'Extinct' Galapagos Tortoise Turns Up on Distant Island

A giant Galapagos tortoise, Chelonoidis elephantopus, found on Isabela Island in the Galapagos island chain. Courtesy Yale University

A type of giant tortoise, observed in the Galapagos Islands in 1853 by Charles Darwin but thought to have been extinct for 150 years, is apparently alive and well. This news, from a team of biologists at Yale University, would be welcomed by conservationists, and it adds an ironic twist to Darwin's theory of evolution by natural selection.

The tortoise, known as Chelonoidis elephantopus, originally lived on Floreana, one of the islands in the Galapagos chain. Biologists believed that by the mid-1800s, they had been wiped out by whalers, who hunted them for food.

But Gisella Caccone and Ryan Garrick of Yale organized a team that took DNA samples from the blood of 1,600 tortoises on Isabela Island, 200 miles away - and the genetic makeup of at least 84 of them was such that they had to have at least one parent who was a member of C. elephantopus. Their genes were significantly different from what was found in other tortoises on the island. From that the scientists could extrapolate, and estimate that at least 38 tortoises would turn out to be purebred members of the species. It's complicated, but the bottom line, they said, is that an extinct species…isn't.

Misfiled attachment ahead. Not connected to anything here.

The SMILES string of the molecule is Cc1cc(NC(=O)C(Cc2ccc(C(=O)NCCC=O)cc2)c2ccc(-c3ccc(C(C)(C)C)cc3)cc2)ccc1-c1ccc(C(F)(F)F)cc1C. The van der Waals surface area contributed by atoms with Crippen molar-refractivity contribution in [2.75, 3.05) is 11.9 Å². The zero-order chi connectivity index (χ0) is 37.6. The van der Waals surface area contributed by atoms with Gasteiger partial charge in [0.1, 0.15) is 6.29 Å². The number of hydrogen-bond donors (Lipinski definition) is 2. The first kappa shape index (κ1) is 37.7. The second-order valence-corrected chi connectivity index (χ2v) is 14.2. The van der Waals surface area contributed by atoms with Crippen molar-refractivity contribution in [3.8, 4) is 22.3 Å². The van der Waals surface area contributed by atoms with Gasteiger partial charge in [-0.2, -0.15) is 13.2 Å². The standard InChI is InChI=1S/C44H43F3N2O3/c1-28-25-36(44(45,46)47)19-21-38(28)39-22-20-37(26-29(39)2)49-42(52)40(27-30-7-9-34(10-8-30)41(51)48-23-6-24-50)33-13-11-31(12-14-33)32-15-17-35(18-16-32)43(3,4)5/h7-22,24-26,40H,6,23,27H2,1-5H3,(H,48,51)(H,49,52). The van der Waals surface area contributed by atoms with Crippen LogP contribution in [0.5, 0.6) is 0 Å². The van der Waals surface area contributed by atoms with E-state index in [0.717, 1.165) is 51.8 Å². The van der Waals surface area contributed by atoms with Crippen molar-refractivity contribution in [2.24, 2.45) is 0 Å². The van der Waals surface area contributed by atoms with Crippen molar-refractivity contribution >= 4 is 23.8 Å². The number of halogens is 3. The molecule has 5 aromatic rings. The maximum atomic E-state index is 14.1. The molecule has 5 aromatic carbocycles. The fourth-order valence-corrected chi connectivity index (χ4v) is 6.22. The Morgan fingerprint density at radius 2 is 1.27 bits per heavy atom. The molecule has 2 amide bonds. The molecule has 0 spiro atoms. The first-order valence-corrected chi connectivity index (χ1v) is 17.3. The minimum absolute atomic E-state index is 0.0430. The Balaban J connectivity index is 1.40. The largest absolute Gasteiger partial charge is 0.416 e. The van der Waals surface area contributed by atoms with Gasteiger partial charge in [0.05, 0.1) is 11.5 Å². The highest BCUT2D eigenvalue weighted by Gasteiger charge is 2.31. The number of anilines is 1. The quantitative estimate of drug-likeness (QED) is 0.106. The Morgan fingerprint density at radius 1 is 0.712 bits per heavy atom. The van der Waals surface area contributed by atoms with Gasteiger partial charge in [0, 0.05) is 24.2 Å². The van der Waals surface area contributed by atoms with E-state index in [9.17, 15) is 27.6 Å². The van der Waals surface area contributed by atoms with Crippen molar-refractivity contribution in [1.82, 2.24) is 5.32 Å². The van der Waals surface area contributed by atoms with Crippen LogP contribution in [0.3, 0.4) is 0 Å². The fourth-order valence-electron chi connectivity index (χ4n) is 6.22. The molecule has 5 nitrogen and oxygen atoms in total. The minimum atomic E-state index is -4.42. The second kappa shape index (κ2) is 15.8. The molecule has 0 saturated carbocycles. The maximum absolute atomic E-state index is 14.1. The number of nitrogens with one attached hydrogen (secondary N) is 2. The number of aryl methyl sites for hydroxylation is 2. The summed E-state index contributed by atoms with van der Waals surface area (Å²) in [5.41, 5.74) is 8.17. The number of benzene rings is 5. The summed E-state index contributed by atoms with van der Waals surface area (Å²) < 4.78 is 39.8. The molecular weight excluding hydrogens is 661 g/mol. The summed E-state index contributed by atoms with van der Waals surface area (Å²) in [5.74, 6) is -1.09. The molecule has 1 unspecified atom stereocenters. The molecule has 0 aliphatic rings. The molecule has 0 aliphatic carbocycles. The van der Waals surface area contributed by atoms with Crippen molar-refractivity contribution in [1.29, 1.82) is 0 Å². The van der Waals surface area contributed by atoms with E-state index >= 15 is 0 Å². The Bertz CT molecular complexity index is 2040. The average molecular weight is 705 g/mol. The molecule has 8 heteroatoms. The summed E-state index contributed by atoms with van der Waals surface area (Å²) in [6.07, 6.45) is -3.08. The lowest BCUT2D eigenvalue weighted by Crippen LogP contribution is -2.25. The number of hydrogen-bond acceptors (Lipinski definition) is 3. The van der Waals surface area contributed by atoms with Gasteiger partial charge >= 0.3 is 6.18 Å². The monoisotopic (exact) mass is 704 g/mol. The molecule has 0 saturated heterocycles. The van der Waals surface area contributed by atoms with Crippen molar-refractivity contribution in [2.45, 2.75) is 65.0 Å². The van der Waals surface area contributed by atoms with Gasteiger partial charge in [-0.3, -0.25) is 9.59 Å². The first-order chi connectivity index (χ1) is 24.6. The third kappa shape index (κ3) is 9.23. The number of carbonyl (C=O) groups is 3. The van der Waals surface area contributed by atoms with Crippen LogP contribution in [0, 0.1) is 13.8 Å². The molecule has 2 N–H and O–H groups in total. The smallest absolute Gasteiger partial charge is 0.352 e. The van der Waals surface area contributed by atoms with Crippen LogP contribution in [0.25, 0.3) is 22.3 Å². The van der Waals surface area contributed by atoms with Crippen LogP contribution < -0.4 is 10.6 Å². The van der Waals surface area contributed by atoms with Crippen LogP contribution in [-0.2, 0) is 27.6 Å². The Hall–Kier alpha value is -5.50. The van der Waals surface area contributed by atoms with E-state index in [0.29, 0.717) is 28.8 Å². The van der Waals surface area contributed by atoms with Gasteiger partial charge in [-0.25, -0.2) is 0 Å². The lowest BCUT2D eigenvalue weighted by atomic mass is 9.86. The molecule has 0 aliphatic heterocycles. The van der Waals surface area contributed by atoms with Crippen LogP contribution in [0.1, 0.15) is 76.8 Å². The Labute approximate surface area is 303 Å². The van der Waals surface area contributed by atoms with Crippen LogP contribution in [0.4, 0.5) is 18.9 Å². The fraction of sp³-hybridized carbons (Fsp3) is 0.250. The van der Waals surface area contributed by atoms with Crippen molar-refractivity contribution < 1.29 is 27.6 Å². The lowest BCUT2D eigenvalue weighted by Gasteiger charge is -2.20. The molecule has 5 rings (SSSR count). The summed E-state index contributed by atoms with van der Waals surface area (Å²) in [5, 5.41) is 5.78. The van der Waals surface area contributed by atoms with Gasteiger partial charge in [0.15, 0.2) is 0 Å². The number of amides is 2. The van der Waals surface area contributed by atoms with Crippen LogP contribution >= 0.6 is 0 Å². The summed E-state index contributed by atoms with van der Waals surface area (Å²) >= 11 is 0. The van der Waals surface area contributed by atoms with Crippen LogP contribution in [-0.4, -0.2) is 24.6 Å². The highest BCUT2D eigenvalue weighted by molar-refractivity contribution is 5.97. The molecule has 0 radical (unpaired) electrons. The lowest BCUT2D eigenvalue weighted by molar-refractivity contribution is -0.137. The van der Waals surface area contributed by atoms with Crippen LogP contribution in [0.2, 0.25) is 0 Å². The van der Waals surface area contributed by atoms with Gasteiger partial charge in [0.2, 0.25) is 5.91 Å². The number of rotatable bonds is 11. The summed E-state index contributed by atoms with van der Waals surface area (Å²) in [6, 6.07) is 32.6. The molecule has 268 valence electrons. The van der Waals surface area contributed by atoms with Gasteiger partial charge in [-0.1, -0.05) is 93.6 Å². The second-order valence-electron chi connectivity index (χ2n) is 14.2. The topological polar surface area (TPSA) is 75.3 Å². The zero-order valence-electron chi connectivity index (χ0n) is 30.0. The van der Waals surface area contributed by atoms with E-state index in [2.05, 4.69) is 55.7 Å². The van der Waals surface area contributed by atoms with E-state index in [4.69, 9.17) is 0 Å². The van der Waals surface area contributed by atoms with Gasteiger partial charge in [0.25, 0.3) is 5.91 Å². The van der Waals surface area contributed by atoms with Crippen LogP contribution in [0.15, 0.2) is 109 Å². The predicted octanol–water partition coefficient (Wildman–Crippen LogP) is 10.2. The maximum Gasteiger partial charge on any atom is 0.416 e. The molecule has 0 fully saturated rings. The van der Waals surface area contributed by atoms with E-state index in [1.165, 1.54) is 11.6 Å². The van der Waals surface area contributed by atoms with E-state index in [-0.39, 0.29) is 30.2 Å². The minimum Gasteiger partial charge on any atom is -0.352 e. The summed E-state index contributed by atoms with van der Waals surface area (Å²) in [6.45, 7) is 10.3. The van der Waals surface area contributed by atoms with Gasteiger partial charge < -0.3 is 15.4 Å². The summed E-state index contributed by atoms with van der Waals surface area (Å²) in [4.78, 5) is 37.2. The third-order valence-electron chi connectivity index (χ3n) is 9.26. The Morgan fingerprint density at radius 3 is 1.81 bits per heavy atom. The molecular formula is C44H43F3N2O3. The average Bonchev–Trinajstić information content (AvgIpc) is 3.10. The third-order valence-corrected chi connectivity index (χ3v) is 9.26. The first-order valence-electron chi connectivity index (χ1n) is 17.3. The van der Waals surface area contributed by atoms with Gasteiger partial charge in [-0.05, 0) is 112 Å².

"At first, we didn't know where these tortoises had come from. We called them aliens," said Caccone in a telephone interview. They compared the DNA to samples from the 19th century in American museums. "When we did the analysis, we said, uh, oh, those 'aliens' were from what we thought was the extinct population."

The tortoises have a place in the history of evolution. Darwin famously observed that there were variations in animals from island to island, best explained if they had evolved to survive the particular conditions on each.

So how did the tortoises - unlikely to swim 200 miles en masse - wind up on the wrong island? The scientists' best guess is that whalers, hauling them on board when they stopped at Floreana to find food, threw some overboard near Isabela. Over the years they are believed to have taken hundreds of thousands of the animals.

Now, said Caccone, there is the possibility of returning C. elephantopus to its native island. But scientists will want to discuss that very carefully.

The researchers have now published their findings in the journal Current Biology. What is it like to make such a discovery?

"It's fun. It's a lot of fun," said Caccone. "It's like being an investigative reporter, or someone from 'CSI Galapagos.'"